OBJECTIVE-Obesity is a known risk factor for type 2 diabetes. However, most obese individuals do not develop diabetes because they adapt to insulin resistance by increasing β-cell mass and insulin secretion. Islet pathology in type 2 diabetes is characterized by β-cell loss, islet amyloid derived from islet amyloid polypeptide (IAPP), and increased β-cell apoptosis characterized by endoplasmic reticulum (ER) stress. We hypothesized that IAPP-induced ER stress distinguishes successful versus unsuccessful islet adaptation to insulin resistance. RESEARCH DESIGN AND METHODS-To address this, we fed wild-type (WT) and human IAPP transgenic (HIP) rats either 10 weeks of regular chow or a high-fat diet and prospectively examined the relations among β-cell mass and turnover, β-cell ER stress, insulin secretion, and insulin sensitivity. RESULTS-A high-fat diet led to comparable insulin resistance in WT and HIP rats. WT rats compensated with increased insulin secretion and β-cell mass. In HIP rats, in contrast, neither β-cell function nor mass compensated for the increased insulin demand, leading to diabetes. The failure to increase β-cell mass in HIP rats was the result of ER stress-induced β-cell apoptosis that increased in proportion to diet-induced insulin resistance. CONCLUSIONS-IAPP-induced ER stress distinguishes the successful versus unsuccessful islet adaptation to a high-fat diet in rats. These studies are consistent with the hypothesis that IAPP oligomers contribute to increased β-cell apoptosis and β-cell failure in humans with type 2 diabetes.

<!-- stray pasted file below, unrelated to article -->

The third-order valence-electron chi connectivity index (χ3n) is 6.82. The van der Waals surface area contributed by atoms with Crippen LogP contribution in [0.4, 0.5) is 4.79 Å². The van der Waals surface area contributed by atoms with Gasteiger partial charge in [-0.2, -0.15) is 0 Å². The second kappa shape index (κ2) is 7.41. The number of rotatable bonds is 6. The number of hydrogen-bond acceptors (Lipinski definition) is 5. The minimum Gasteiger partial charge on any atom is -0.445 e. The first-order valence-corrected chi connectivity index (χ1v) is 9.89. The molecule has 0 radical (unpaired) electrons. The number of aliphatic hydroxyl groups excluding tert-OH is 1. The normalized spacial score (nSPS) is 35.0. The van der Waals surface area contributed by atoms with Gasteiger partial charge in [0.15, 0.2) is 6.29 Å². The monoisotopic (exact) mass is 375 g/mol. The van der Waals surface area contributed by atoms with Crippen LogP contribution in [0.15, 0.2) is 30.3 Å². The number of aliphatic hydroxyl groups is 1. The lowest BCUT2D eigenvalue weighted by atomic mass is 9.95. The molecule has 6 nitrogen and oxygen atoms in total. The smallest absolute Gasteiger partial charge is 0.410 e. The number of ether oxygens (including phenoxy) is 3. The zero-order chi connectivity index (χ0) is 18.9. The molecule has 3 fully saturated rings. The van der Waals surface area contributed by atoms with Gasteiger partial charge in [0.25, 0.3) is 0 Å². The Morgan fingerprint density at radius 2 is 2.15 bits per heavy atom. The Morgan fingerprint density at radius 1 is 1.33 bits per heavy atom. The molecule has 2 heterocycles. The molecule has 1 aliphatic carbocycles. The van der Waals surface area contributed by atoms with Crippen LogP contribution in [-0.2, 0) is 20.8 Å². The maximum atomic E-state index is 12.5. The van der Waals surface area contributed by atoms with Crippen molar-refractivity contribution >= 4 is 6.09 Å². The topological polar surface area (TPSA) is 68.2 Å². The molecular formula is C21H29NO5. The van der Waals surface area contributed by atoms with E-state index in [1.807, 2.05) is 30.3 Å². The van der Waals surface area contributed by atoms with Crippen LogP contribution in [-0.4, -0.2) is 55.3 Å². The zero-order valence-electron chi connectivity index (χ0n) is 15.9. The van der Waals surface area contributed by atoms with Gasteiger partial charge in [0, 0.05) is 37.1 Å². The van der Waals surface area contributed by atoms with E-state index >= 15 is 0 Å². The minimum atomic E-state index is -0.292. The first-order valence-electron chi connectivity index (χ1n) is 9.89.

ASJC Scopus subject areas
- Internal Medicine
- Endocrinology, Diabetes and Metabolism